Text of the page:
Hospital Tour Questions for Intended Parents
The 20-week mark is a major distinction in any pregnancy. It marks the halfway point and is the time the largest ultrasound of the pregnancy generally occurs. For these reasons, a large majority of intended parents will choose to visit with their surrogate around this point in the pregnancy.
Apart from the “big” ultrasound, also known as the anatomy ultrasound, you will also be planning a visit to the hospital that your surrogate has chosen for the birth. This can feel both exciting and overwhelming at the same time, as you want to make sure you walk away with all the information you need without forgetting to ask something important.
Sometime early in the second trimester your case specialist will reach out to the hospital social worker to introduce that person to Growing Generations and your case. Your case specialist will begin to prepare the hospital for the upcoming surrogate birth and will be able to answer any preliminary questions the hospital may have. Your case specialist will also schedule a tour for you to take with your surrogate during your visit.
Before the tour you will receive an email document that can be used to help outline and plan your preferences for the delivery. We advise you to look over this document, preferably with your surrogate, prior to the tour. This will allow you to brainstorm on any other potential questions or concerns that you may have for the hospital staff.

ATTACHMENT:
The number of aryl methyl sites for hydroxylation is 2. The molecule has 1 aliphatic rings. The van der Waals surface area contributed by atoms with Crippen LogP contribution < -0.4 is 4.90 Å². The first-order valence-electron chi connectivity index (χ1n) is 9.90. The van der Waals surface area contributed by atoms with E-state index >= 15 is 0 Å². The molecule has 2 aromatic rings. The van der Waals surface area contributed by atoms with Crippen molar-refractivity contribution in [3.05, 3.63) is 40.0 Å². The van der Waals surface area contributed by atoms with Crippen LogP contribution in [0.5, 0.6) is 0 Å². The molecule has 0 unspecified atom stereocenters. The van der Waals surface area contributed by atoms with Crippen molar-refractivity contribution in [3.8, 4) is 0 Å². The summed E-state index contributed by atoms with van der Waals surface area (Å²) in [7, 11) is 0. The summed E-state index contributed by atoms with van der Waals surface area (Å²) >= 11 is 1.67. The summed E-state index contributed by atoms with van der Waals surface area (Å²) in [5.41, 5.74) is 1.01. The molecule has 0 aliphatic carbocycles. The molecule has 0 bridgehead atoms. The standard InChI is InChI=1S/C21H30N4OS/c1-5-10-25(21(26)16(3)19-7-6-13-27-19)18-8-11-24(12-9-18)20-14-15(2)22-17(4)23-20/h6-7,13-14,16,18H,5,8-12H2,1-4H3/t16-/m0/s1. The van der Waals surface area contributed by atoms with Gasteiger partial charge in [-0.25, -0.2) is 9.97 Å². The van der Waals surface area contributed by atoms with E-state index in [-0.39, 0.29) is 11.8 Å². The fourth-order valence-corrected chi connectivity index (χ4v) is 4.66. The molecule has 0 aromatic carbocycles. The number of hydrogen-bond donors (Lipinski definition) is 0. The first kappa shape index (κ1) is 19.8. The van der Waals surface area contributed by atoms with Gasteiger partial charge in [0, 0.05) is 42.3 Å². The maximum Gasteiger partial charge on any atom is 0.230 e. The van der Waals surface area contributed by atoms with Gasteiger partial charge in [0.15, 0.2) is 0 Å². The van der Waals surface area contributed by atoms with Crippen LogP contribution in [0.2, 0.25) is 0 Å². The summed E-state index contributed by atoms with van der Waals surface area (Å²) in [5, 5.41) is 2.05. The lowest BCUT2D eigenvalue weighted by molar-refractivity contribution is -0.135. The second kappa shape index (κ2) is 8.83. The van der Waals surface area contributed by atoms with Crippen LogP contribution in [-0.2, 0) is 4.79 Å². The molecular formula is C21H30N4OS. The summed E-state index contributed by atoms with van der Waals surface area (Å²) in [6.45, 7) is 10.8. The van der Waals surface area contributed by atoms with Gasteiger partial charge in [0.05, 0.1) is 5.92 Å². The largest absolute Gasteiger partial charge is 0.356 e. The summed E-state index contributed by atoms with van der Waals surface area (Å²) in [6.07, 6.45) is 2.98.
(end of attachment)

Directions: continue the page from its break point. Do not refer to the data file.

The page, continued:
During your tour you should be sure to ask about the possibility of obtaining separate rooms for you and your surrogate post-delivery as well as the hospital’s policy on newborn banding. Some hospitals will give identification bands to the surrogate, baby, and one additional adult. Ask if, instead of banding the surrogate, the third band can be given to the second intended parent, or if an additional band can be printed for the additional intended parent.
Another area of major emphasis is the number of people allowed in the laboring room as well as the delivery room/operating room (in the case of a caesarian delivery.) You’ll also want to ask where to park, what food amenities are on site, and if there are any other visitation policies you should be aware of.
You’ll probably forget to ask something or think of more questions after the tour. This is normal and OK. Your case specialist can help you address those continuing questions as they arise. The most important thing to remember is to enjoy the moment. This is a very special time in your journey and you’ll want to be able to enjoy your visit with your surrogate and her family as much as possible during your visit.